Add the onion and cook over medium-high heat and stir constantly until it's lightly browned which should take about five minutes. Add the garlic and cook while stirring constantly for about a minute. Add the tomato paste and cook until the paste starts to turn lightly brown which should take about a minute more. Add the beef and scatter the flour over the vegetable and beef mixture. You don't want to bury the ingredients in flour, but you do want everything to look dusted. Cook while stirring until the flour is a light toast color.

Add the water or broth and bring to a simmer. Throw in the thyme and the bay leaves. Add about two teaspoons of salt. You'll taste later to make sure there is enough salt added. Cover and turn your heat to low. Cook the meat just until it's tender, which should take about an hour and a half. If you have a Dutch oven you can bake this in the oven at 325 degrees.

Here's what you do if you're using a Crock Pot: Put the browned beef in the Crock Pot. After you add the water or broth to the skillet pour the ingredients into the Crock Pot, add your herbs, salt, and the remaining ingredients and set it on low for at least six to eight hours. Taste and re-season with salt and pepper if necessary.

Remove pot from the heat. Skim the fat off the top of the cooking liquid with a spoon or ladle. Add the potatoes, carrots, celery, and the tomatoes, and return to a simmer on top of the stove. Cook this uncovered and stir occasionally until the liquid thickens and the vegetables are tender when poked with a fork. This should take about 1 hour. Remove and throw away the bay leaves. Add in the vinegar and taste. Season with salt and pepper if necessary. Ladle into bowls and serve. This should feed four to six people.

Homemade Biscuits
2 3/4 cups of all-purpose flour
1 1/2 tablespoons of sugar
1 tablespoon plus 1 teaspoon of baking powder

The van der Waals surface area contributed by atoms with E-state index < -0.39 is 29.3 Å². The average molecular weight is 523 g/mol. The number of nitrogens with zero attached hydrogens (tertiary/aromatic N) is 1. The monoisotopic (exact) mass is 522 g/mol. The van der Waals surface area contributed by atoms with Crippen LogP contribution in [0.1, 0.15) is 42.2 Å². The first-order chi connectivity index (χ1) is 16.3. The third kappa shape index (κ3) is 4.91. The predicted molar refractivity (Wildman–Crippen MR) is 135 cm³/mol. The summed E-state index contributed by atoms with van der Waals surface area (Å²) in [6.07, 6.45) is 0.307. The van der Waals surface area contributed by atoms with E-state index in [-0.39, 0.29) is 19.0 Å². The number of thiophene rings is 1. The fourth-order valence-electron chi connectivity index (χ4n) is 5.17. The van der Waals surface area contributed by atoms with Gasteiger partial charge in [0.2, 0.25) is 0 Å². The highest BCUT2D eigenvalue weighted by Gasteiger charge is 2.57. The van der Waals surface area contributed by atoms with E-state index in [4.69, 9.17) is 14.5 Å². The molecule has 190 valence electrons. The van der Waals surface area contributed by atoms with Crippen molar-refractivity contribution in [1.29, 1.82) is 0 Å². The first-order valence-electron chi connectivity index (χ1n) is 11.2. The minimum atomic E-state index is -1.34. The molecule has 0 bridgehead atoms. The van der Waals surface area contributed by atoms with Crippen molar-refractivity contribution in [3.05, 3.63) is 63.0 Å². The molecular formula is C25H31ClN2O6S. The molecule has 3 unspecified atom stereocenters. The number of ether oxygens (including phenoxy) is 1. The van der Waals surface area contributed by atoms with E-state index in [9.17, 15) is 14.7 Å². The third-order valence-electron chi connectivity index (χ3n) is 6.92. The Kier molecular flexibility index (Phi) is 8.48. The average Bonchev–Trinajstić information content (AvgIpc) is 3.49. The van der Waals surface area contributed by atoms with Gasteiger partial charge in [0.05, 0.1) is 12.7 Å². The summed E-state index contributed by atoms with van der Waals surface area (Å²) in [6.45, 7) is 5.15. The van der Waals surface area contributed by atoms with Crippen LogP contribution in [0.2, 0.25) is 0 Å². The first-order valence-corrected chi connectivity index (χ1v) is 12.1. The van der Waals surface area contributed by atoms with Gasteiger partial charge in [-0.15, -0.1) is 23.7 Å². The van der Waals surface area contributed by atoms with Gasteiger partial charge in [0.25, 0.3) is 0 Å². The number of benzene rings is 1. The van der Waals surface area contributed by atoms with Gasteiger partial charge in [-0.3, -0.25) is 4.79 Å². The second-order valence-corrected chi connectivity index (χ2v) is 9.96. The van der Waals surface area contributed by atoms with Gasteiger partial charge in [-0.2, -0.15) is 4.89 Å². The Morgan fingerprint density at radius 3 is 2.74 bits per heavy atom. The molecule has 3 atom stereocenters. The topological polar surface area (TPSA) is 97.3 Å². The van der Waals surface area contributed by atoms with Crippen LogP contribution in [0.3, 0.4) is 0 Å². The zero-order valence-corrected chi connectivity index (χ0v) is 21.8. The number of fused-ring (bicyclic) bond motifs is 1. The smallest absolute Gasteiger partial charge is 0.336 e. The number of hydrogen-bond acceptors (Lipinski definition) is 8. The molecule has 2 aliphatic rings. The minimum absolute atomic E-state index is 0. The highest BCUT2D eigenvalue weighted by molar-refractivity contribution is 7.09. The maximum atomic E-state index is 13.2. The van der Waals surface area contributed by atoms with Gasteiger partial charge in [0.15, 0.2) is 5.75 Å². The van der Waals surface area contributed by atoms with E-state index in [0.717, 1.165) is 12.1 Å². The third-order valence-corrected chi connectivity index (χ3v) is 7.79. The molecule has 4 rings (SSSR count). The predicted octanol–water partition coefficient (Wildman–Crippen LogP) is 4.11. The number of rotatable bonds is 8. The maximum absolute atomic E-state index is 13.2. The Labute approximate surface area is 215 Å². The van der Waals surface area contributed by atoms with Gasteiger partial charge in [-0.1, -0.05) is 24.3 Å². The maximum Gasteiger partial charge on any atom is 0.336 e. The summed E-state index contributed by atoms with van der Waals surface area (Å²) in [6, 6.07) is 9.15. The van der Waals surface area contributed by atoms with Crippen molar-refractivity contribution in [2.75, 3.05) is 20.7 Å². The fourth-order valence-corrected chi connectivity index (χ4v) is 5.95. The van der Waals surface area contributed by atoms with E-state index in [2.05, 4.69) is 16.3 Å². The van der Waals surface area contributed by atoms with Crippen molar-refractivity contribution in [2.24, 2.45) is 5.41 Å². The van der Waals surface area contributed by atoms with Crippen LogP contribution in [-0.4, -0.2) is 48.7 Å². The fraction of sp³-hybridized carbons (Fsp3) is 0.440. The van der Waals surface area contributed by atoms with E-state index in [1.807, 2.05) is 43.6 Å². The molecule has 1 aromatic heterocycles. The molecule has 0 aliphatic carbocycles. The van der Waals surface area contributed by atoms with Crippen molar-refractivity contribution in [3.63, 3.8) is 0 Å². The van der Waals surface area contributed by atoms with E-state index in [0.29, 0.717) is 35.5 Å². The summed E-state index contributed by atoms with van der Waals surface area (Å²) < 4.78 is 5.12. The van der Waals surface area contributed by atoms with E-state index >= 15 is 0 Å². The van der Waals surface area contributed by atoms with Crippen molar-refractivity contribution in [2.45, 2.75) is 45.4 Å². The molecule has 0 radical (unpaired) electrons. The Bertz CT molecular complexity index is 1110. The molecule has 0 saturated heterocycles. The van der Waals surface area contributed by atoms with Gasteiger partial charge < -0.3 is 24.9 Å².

3/4 tablespoon of salt
1/4 teaspoon of baking soda
10 tablespoons of butter that has been cut into half-inch cubes and returned to the refrigerator
1 cup of buttermilk
2 tablespoons of milk

Combine the flour, sugar, baking powder, salt, and baking soda in a large bowl and stir with a fork. Add the butter pieces into the mix and stir until the mixture has the texture of breadcrumbs. Now add the buttermilk and stir lightly just until the dry ingredients are wet. It's better to understir than overstir. Stirring too much will cause the biscuits to have the texture of bricks.

Put the dough onto a board that has been sprinkled with flour and knead it briefly to make sure the ingredients are just blended. With a rolling pin (or a thick drinking glass if you don't have a rolling pin), roll the dough into a rectangle until it is an inch thick. Flour a round cutter (or a juice glass), and then cut out the biscuits and transfer them to a sheet pan or cake pan.

Cover the pan with plastic wrap and put the biscuits in the fridge for at least an hour and up to 24 hours. Preheat your oven to 350 degrees F about 20 minutes before you're going to put the biscuits into the oven. Brush the tops of the biscuits with milk. Bake the biscuits for about 30 minutes or until they're lightly golden on top. Makes 10-12 biscuits that are two to three inches across.

Stew is in the same category as chili, spaghetti sauce, and lasagna -- they all taste better the next day. Don't fear those leftovers, they'll freeze just fine for up to a month which means that you'll have at least a few nights over the next several weeks where you don't have to cook and you don't have to eat all the preservatives that are in those frozen dinners.

The leftover biscuits will last for a couple of days if stored in a zipper bag in the refrigerator. One of my favorite breakfast treats is a leftover biscuit that has been cut in half and placed cut side up on a plate. Place a small pat of butter and a little drizzle of honey and microwave it until it is just warm. With a huge mug of hot chocolate it's a wonderful morning meal.

GB store

About the Author(s)

If you have a favorite ingredient or type of food you'd love to see written about, send your request to and it may be included in a future column.

GB store

GB Store

GB Buttons $1.50

GB T-Shirt $12

I ✶ Chi T-Shirts $15